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Seafood excels with the star treatment. The Silo architectural signature is alive and well at the new Terrace Oyster Bar: Yes, you do get into an elevator—here as at other Silos the brief ride serves to remove diners from the prosaic world of parking lots and shopping centers while it sets the stage for an elevated dining experience. But there is a twist at the new operation: Should you be obliged to wait at ground level before ascending to a table, you can buy a card that will get you wines from the classy dispenser that’s prominently displayed. There’s more than one way to banish the mundane.

Whether upstairs or downstairs, we suggest that you make that first glass a snappy white (ours was an unoaked 2012 Labouré Roi Macon Villages), as you’ll want to take immediate advantage of the excellent oyster options. The selection changes frequently and tends to favor the East Coast; out of a sense of equal opportunity, we picked the one West Coast example (Fanny Bay British Columbia) to pit against New Brunswick’s Hurricane Island—and the difference couldn’t have been more pronounced. Where the Fanny Bays were bright, saline and finished with cucumber, the Hurricane Islands were plumper, sweeter and just faintly tinged with seaweed. You are allowed to like both with or without the available sauces and/or horseradish, but we bet you’ll prefer to go naked. A Lucullan seafood platter that adds shrimp and king crab to the mix is also available, as are Silo’s signature, chicken-fried oysters.

Dining-FoodwCaptionsIt’s got to be hard to follow the crowd-pleasing oyster act with equally successful starters. Though it seems uncharitable to look lump crab remoulade in the mouth, our fried green tomatoes came across as somewhat overdressed by the time other accessory items such as avocado, baby arugula and basil oil were added; the tomatoes got lost in the shuffle. A snapper ceviche, on the other hand, needed a little more of the advertised serranos (and a touch more lime) to make it truly sing. Big plates emerge from the bustling, open kitchen fully ready for prime time; assuming a blackened and grilled swordfish to be typical, the chef seems to have a deft hand for cooking fish to just the perfect point. We do have to admit that the pulled pork seemed superfluous in the accompanying dirty rice and that the béarnaise might have used a touch more tarragon, but the fish was good enough to transcend any missteps by bit players, real or imagined. The lingering burn that accompanied the Shrimp Fra Diavolo was certainly not imagined; this dish took its name seriously. But the star of this show might well have been the stunning house-made squid ink pasta spangled with bits of sundried tomato, tossed with spinach and adorned with nasturtium leaves, a garnish more chefs might consider. (The colorful blossoms made an appearance elsewhere.)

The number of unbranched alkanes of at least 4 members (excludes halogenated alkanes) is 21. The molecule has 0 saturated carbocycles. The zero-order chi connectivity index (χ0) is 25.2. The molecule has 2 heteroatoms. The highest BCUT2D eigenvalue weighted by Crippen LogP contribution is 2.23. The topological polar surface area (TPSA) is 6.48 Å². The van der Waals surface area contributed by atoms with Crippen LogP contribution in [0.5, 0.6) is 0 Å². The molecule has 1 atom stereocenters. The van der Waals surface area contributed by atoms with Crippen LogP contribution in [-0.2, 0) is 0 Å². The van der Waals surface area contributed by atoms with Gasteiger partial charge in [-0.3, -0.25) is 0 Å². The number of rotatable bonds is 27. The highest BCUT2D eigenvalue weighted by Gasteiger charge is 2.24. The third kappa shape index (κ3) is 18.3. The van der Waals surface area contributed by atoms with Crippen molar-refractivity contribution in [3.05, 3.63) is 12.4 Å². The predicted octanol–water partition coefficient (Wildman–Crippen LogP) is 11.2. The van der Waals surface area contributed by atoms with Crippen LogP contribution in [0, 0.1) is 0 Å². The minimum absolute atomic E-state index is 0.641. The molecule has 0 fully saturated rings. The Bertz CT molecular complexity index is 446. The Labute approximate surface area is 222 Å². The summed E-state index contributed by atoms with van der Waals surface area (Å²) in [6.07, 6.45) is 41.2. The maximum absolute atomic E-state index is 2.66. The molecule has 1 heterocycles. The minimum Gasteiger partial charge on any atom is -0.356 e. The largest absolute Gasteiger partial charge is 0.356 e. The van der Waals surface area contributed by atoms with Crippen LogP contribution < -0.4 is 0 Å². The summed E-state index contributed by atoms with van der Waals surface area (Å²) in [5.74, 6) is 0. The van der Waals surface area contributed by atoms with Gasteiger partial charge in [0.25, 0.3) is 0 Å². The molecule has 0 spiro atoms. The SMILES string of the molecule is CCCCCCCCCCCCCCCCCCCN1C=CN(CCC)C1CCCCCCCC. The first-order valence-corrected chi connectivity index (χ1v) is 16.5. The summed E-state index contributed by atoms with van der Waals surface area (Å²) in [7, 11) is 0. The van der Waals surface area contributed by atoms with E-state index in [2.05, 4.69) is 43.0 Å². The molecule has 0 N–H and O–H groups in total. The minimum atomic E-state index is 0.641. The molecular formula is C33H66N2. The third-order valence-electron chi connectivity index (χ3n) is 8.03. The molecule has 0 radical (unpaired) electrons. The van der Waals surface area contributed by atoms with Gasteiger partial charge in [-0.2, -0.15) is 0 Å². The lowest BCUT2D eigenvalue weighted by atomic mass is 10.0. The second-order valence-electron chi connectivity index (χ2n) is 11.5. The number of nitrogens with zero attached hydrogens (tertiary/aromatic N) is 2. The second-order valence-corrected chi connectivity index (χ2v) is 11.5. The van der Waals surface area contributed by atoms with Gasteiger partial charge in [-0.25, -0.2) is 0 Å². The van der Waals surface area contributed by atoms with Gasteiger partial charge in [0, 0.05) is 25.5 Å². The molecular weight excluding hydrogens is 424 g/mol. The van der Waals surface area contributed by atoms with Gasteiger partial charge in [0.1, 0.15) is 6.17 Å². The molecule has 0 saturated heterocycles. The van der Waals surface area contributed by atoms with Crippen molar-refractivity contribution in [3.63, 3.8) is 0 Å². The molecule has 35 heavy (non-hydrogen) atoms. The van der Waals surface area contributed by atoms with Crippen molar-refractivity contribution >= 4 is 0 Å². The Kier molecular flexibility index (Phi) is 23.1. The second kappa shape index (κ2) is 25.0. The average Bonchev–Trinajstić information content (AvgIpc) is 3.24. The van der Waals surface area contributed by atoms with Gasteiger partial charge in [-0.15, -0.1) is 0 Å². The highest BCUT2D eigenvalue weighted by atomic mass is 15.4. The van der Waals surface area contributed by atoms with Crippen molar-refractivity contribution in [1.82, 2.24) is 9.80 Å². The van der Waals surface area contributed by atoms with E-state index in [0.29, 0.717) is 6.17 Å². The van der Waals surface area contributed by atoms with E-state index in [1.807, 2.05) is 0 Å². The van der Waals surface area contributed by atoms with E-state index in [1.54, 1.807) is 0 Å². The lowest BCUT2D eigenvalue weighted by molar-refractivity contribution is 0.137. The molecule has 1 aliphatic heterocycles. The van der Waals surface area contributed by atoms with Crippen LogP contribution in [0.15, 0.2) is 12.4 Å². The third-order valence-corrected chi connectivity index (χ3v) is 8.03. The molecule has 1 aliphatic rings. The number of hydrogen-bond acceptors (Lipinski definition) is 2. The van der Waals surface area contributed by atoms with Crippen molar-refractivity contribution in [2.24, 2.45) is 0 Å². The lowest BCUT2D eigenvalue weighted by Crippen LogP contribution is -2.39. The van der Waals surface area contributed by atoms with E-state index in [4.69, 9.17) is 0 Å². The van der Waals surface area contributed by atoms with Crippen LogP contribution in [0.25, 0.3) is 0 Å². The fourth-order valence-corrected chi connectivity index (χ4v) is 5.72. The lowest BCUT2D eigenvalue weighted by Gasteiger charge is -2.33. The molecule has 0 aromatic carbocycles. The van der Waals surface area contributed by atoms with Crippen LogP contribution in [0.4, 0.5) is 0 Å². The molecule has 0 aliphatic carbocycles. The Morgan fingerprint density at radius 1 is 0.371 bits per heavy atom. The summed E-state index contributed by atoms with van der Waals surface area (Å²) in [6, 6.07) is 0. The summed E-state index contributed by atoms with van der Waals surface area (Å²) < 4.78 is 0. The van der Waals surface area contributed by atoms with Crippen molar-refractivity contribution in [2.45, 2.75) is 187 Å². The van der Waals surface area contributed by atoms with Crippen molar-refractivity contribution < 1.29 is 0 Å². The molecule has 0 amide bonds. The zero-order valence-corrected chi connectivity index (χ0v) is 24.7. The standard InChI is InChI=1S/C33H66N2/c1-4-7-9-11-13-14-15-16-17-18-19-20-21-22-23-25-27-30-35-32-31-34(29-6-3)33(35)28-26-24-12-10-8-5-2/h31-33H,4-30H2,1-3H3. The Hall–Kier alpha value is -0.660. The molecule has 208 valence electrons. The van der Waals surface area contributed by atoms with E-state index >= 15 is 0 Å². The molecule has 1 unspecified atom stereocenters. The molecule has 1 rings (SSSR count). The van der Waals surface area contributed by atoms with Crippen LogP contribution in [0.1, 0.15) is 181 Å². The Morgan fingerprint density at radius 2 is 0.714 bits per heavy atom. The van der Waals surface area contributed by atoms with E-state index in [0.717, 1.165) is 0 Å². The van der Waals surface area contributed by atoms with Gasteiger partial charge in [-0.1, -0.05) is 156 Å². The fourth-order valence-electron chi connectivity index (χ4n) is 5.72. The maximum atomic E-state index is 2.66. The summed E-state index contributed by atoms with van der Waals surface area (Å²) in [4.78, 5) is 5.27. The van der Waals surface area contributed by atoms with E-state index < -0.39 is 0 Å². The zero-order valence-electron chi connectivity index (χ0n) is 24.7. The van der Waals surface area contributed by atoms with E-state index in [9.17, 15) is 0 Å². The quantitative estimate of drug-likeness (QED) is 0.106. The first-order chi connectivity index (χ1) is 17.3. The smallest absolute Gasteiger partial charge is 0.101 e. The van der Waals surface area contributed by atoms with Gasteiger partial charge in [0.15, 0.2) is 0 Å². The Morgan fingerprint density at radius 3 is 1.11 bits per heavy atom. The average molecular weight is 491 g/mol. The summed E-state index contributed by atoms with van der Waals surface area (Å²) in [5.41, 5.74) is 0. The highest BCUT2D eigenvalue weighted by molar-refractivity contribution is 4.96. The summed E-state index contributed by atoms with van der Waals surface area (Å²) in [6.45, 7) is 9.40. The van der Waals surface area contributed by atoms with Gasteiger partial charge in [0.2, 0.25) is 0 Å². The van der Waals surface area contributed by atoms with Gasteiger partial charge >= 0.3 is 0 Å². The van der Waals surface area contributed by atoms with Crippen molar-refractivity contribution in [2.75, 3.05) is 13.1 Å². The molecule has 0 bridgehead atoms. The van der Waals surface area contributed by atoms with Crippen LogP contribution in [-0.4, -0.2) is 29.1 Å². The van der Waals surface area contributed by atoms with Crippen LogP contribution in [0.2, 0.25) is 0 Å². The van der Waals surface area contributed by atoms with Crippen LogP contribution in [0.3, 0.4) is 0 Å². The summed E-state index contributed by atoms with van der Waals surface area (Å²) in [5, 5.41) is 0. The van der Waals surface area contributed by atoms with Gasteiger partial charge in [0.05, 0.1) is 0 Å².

The hit of the evening, however, had to be the ultra-lush lobster ravioli, perhaps more accurately described as lobster with ravioli. Beautifully butter-poached claws, helpfully removed from the shell, topped the ricotta-stuffed pasta bathed in more butter—a case of over-the-top being exactly right. (At lunch, an only slightly less luxurious lobster roll is an option.) We could certainly have picked a big, buttery chardonnay to accompany the lobster, but the spicy shrimp and the blackened fish suggested that we could also go with a nimble red, and the 2013 Rollone Monferrato Rosso from Marchesi Incisa della Rochetta both filled that bill handsomely and eased us out into a nippy night very nicely indeed. We think we’ll wait for next spring, or one of San Antonio’s blissfully balmy winter days, to experience the outdoor terrace, blankets and heaters notwithstanding.

By Ron Bechtol
Photography by Janet Rogers